The Mount Rushmore of Rider Sports

By Shaun Chornobroff

I’m a bit of a history nerd, I’ll confess that. Am I in the top 1% of history people and someone who would wow you on Jeopardy? No. I’d be a joke on that show, but I do know a lot about Rider Athletics and its underappreciated history. In the United States there are very few landmarks that describe the nation’s glorious history like Mount Rushmore, so to put my spin on it, here is a Mount Rushmore of Rider Athletics. 

Clair Bee (Multiple Sports)

Bee is the George Washington of Rider athletics, and that’s not a term I use lightly. Bee was the founder of varsity athletics at Rider and was a coach of numerous teams. The landscape of this university – and even what I am tasked with covering – may be different if it wasn’t for Bee. He is most notable for his efforts as a basketball coach and even coached the first-ever collegiate team to score more than 1,000 points in a season during his time at the school. Bee’s offensive expertise also translated into a 52-8 record during his three-year coaching career at the school. Bee is considered one of basketball’s great minds and is even a member of the Naismith Hall of Fame, but when it comes to Rider sports, there should never be a conversation where Bee isn’t mentioned.

Stella Johnson (Women’s Basketball)

You can hate on me for recency bias, but on this campus, Johnson was a legitimate star, and it showed on and off the court. Conversations about her scoring exploits could be heard anywhere on campus. From Daly Dining Hall to The Pub, the name Stella Johnson was well-known. The two-time MAAC  Player of The Year led the entire country in scoring and was even selected in the WNBA Draft. Most importantly, she led the Broncs to a MAAC Championship in the 2020 season, and if it wasn’t for a global pandemic, there was a strong chance that she would have taken the Broncs to a berth in the NCAA Tournament. 

Jesse Dellavechia (Wrestling)

There are very few programs at Rider University as successful as the wrestling program. For a mid-major, Rider’s wrestling success is incredibly impressive, with the school regularly knocking off elite programs and finding themselves nationally ranked. With this success comes plenty of All-Americans, but in March of 2021, the program reached a new milestone, with Jesse Dellavechia making a Cinderella run through the tournament and becoming its first-ever finalist in the NCAA Tournament. Dellavechia started his career at Binghamton, transferring to Rider after his freshman year. Ever since his first time touching the mat at Alumni Gym, Dellavechia has been Rider’s most dangerous wrestler, and he left the school as its greatest.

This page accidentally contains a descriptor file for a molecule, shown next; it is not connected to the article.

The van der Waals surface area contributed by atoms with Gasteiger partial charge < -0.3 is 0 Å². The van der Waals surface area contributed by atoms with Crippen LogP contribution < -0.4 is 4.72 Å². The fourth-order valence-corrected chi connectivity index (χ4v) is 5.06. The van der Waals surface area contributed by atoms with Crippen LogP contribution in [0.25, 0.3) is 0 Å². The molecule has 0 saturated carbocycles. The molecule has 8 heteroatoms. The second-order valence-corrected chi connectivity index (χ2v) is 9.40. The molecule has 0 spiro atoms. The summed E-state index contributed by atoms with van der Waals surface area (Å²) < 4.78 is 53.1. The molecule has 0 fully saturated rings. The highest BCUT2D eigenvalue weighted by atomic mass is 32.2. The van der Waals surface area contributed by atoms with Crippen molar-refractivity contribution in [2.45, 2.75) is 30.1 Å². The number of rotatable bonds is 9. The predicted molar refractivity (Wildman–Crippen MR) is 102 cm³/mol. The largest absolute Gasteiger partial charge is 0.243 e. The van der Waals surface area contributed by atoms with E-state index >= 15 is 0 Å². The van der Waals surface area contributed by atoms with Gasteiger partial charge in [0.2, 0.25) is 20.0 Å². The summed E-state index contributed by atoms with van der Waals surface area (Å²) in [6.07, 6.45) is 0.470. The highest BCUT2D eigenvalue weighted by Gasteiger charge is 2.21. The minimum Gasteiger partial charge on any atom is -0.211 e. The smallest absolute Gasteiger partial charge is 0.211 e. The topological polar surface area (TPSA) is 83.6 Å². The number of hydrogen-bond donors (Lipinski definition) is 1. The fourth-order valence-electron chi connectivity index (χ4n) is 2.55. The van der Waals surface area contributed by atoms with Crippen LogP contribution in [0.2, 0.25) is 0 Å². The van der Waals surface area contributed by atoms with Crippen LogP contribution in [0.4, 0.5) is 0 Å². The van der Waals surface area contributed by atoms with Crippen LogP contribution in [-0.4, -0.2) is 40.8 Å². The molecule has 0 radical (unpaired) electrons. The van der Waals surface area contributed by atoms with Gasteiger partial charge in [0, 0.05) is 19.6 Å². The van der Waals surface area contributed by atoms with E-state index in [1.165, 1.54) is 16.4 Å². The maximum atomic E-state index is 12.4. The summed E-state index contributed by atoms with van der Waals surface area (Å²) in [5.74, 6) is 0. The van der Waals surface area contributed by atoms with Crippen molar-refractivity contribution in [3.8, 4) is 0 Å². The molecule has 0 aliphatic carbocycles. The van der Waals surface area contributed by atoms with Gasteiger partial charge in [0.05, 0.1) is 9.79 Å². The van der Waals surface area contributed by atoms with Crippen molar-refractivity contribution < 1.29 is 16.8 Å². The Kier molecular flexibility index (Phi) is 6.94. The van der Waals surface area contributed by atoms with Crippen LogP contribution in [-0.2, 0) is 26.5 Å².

Robert Koehler (Baseball) 

When Robert Koehler was starring for the Rider University baseball team, Lyndon B. Johnson was president of the United States, The Beatles were at their peak and Gilligan’s Island was saying its goodbyes to a rabid audience. What a time it was to be alive, especially if you were a member of Rider’s baseball team with much thanks to Koehler. The All-American pitcher had a masterclass in 1967, going 10-1 and leading Rider to a College World Series appearance, where Rider finished fifth. Koehler was inducted into the Rider Athletics Hall of fame in 2003, a much deserved honor for someone who was one of the country’s most dominant pitchers during his collegiate career. Koehler finished his career with a record of 17-4 and a legend at Rider. A fun story about Koehler to finish this off, he didn’t struggle in the minor leagues, but his career was short lived after being a 10th round draft pick in the 1967 draft. Koehler dominated the “A” level of minor league baseball and was promoted to “AA” after only two weeks. I’m unsure of why Koehler’s career ended, but his stint in “AA” was off to a good start before abruptly ending.

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